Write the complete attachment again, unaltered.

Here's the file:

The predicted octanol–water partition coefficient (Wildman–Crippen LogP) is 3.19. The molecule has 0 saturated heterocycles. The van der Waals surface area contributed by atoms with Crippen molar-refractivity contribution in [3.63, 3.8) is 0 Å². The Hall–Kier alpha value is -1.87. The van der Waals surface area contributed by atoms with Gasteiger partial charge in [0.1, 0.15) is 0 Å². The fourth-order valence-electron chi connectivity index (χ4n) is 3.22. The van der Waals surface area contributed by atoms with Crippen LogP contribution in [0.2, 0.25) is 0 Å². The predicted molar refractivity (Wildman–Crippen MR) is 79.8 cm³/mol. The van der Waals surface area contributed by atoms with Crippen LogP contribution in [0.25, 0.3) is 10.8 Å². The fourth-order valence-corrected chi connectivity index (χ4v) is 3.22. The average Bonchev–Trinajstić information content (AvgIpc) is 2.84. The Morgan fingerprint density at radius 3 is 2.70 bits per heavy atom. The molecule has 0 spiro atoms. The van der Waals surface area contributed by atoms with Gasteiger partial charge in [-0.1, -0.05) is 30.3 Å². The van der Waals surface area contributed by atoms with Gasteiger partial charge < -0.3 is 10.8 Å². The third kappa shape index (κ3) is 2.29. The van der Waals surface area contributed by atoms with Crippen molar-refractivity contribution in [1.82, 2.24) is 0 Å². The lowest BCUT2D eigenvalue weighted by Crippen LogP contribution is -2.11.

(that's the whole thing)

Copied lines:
The predicted octanol–water partition coefficient (Wildman–Crippen LogP) is 3.19. The molecule has 0 saturated heterocycles. The van der Waals surface area contributed by atoms with Crippen molar-refractivity contribution in [3.63, 3.8) is 0 Å². The Hall–Kier alpha value is -1.87. The van der Waals surface area contributed by atoms with Gasteiger partial charge in [0.1, 0.15) is 0 Å². The fourth-order valence-electron chi connectivity index (χ4n) is 3.22. The van der Waals surface area contributed by atoms with Crippen LogP contribution in [0.2, 0.25) is 0 Å². The predicted molar refractivity (Wildman–Crippen MR) is 79.8 cm³/mol. The van der Waals surface area contributed by atoms with Crippen LogP contribution in [0.25, 0.3) is 10.8 Å². The fourth-order valence-corrected chi connectivity index (χ4v) is 3.22. The average Bonchev–Trinajstić information content (AvgIpc) is 2.84. The Morgan fingerprint density at radius 3 is 2.70 bits per heavy atom. The molecule has 0 spiro atoms. The van der Waals surface area contributed by atoms with Gasteiger partial charge in [-0.1, -0.05) is 30.3 Å². The van der Waals surface area contributed by atoms with Gasteiger partial charge < -0.3 is 10.8 Å². The third kappa shape index (κ3) is 2.29. The van der Waals surface area contributed by atoms with Crippen molar-refractivity contribution in [1.82, 2.24) is 0 Å². The lowest BCUT2D eigenvalue weighted by Crippen LogP contribution is -2.11.